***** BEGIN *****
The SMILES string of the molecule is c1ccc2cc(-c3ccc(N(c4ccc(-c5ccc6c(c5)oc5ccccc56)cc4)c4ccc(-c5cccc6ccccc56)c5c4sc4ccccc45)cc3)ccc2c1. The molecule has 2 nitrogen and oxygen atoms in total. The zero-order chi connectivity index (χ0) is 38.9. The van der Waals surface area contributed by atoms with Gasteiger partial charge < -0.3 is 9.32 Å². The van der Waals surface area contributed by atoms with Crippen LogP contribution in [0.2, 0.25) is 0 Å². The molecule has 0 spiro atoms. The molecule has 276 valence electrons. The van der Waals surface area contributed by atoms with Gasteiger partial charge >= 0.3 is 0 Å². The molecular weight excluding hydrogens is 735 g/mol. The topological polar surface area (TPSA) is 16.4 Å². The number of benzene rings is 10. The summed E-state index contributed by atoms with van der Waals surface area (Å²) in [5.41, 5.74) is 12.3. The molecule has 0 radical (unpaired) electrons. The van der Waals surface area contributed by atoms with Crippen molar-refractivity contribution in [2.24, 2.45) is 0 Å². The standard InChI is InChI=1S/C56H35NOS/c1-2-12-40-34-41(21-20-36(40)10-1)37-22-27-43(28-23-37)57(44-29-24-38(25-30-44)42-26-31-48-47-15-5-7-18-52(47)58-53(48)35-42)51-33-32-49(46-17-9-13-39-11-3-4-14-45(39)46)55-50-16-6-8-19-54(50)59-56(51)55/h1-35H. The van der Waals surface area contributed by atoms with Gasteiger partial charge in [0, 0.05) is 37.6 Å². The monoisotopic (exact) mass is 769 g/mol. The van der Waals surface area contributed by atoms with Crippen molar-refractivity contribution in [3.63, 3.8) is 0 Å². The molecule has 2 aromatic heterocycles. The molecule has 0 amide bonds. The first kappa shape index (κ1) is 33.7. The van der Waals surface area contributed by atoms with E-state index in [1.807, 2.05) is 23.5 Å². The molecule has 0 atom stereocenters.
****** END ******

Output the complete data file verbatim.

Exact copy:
The SMILES string of the molecule is c1ccc2cc(-c3ccc(N(c4ccc(-c5ccc6c(c5)oc5ccccc56)cc4)c4ccc(-c5cccc6ccccc56)c5c4sc4ccccc45)cc3)ccc2c1. The molecule has 2 nitrogen and oxygen atoms in total. The zero-order chi connectivity index (χ0) is 38.9. The van der Waals surface area contributed by atoms with Gasteiger partial charge < -0.3 is 9.32 Å². The van der Waals surface area contributed by atoms with Crippen LogP contribution in [0.2, 0.25) is 0 Å². The molecule has 0 spiro atoms. The molecule has 276 valence electrons. The van der Waals surface area contributed by atoms with Gasteiger partial charge >= 0.3 is 0 Å². The molecular weight excluding hydrogens is 735 g/mol. The topological polar surface area (TPSA) is 16.4 Å². The number of benzene rings is 10. The summed E-state index contributed by atoms with van der Waals surface area (Å²) in [5.41, 5.74) is 12.3. The molecule has 0 radical (unpaired) electrons. The van der Waals surface area contributed by atoms with Crippen molar-refractivity contribution in [2.24, 2.45) is 0 Å². The standard InChI is InChI=1S/C56H35NOS/c1-2-12-40-34-41(21-20-36(40)10-1)37-22-27-43(28-23-37)57(44-29-24-38(25-30-44)42-26-31-48-47-15-5-7-18-52(47)58-53(48)35-42)51-33-32-49(46-17-9-13-39-11-3-4-14-45(39)46)55-50-16-6-8-19-54(50)59-56(51)55/h1-35H. The van der Waals surface area contributed by atoms with Gasteiger partial charge in [0, 0.05) is 37.6 Å². The monoisotopic (exact) mass is 769 g/mol. The van der Waals surface area contributed by atoms with Crippen molar-refractivity contribution in [3.63, 3.8) is 0 Å². The molecule has 2 aromatic heterocycles. The molecule has 0 amide bonds. The first kappa shape index (κ1) is 33.7. The van der Waals surface area contributed by atoms with E-state index in [1.807, 2.05) is 23.5 Å². The molecule has 0 atom stereocenters.